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Release: Jan. 17, 2002

UI College Of Public Health Names New Award Recipients

Four University of Iowa College of Public Health faculty members have been awarded College of Public Health-College of Medicine New Investigator Research Awards. The awards assist newly appointed primary or joint faculty in the College of Public Health or College of Medicine to advance their research activities. Each recipient will receive up to $10,000 of funding for independent research projects.

The recipients are: Brian Kaskie, Ph.D., assistant professor of health management and policy; Faryle Nothwehr, Ph.D., assistant professor of community and behavioral health; John Schneider, Ph.D., assistant professor of health management and policy; and Holly Wardlow, Ph.D., assistant professor of community and behavioral health and anthropology.

"These pilot grant awards recognize the tremendous promise and potential of young investigators working in the College of Public Health," said James Merchant, M.D., Dr.P.H., dean of the UI College of Public Health. "The work conducted in these projects will expand the scientific basis for the practice of public health and advance the very promising careers of these awardees, as well."

The award recipients were chosen on the basis of their proposed research projects' scientific merit, relevance to the UI College of Public Health mission, strategic plan and goals, and probability of attracting subsequent extramural research funding.

Following are descriptions of each of the winning research proposals:

-- "Policy Factors Associated with Medicare Mental Health Services" -- Brian Kaskie

One of every five Americans over the age of 65 experiences a diagnosable form of mental illness each year, yet less than 25 percent of older adults with a mental illness obtain any form of professional treatment in a given year. One factor that may prevent older adults from seeking mental health care is the lack of a comprehensive Medicare mental health service policy. This study will compile specialty mental health service policies from the 21 carriers contracted to provide Medicare services, analyze their content, identify the factors most likely to influence specialty service use and establish empirically how these local policies influence the use of specialty mental health services.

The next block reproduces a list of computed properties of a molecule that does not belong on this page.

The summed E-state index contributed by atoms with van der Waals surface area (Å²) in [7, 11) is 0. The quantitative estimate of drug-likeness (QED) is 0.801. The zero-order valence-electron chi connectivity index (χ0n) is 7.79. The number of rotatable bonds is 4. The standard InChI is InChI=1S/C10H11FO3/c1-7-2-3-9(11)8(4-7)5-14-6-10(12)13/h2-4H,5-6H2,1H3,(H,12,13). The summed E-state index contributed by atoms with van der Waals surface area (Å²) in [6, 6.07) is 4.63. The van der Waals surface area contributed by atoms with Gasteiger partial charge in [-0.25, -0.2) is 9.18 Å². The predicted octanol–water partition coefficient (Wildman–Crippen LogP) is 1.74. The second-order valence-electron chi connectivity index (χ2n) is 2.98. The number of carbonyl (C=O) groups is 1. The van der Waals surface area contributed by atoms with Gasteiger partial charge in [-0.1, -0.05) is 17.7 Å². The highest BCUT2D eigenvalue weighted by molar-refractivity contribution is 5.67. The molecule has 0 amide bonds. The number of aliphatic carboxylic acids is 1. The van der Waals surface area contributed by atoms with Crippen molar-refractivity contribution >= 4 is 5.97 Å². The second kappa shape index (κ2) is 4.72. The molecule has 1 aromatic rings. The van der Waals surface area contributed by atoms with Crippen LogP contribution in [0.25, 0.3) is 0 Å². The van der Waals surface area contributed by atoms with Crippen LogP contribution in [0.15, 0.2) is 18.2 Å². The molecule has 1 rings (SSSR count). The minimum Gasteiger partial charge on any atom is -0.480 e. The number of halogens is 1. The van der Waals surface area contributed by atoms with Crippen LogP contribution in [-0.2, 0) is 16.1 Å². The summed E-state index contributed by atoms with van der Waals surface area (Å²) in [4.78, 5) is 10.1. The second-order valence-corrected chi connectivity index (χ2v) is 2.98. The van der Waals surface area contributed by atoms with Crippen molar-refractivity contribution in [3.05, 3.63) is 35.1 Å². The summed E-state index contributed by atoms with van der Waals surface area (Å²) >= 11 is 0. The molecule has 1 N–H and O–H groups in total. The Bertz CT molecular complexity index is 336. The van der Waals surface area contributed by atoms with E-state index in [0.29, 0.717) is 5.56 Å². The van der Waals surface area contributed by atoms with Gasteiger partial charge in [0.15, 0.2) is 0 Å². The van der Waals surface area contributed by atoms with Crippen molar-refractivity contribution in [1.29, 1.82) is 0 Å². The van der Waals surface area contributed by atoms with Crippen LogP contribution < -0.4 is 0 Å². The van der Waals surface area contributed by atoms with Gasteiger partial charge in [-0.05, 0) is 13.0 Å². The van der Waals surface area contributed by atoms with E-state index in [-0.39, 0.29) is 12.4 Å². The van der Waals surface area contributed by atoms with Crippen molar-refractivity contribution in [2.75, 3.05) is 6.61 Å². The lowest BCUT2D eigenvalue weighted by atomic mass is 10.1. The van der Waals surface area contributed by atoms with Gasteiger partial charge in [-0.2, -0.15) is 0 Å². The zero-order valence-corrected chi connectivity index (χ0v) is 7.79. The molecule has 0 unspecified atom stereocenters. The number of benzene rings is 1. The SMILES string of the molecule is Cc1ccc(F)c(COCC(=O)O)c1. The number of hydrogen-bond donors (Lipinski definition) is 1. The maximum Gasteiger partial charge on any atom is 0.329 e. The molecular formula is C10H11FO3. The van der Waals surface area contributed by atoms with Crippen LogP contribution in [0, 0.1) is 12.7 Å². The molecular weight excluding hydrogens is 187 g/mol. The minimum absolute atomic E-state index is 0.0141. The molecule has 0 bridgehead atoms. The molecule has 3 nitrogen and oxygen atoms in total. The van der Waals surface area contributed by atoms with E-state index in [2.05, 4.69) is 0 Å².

-- "RIDE - The Rural Iowa Diet and Exercise Study" -- Faryle Nothwehr

Each year an estimated 300,000 U.S. adults die of causes attributable to obesity, and several predominantly rural states, including Iowa, have consistently ranked among the top 10 states with regard to obesity prevalence. Researchers from the Rural Iowa Diet and Exercise Study will conduct focus groups and surveys with residents from Keokuk County, Iowa, to assess community members' attitudes and beliefs regarding body weight and health, diet and exercise habits, and barriers and supports for behavior change. This preliminary data will be used for a future intervention study on weight management and weight gain prevention among adults in a rural community.

-- "Economic Analysis of Health Plan-Provider Contract Regulation in California, 1997-2001" -- John Schneider

State enactment of managed care regulations has spread rapidly in the United States during the past five years. Nationwide, as a growing number of health plans rely on relational contracts with provider groups to supply health care services, health plan-provider contract regulation has emerged as an important and increasingly prevalent form of regulation. While the economic effects of regulation in general are well understood, plan-provider regulation has not yet been closely examined. This study will statistically explore the impact of plan-provider regulations on health plan costs and quality. The one-year pilot study will provide the necessary background research to support a larger project extended to other states, including Iowa.

-- "Smoking Practices and Knowledge About Smoking-Related Health Risks Among Papua New Guinea Women" -- Holly Wardlow

In developed countries, per capita consumption of cigarettes has fallen by approximately 10 percent since 1970, but in developing countries, smoking has increased by approximately 67 percent over the same time period. This research project will investigate three interrelated topics: Papua New Guinea women's smoking practices and the ways in which these practices are culturally and socially shaped; their knowledge about smoking-related health risks; and their exposure to, and interpretation of, tobacco marketing campaigns. This project will contribute to what is currently a small body of data on cross-cultural, gender-specific smoking beliefs and practices.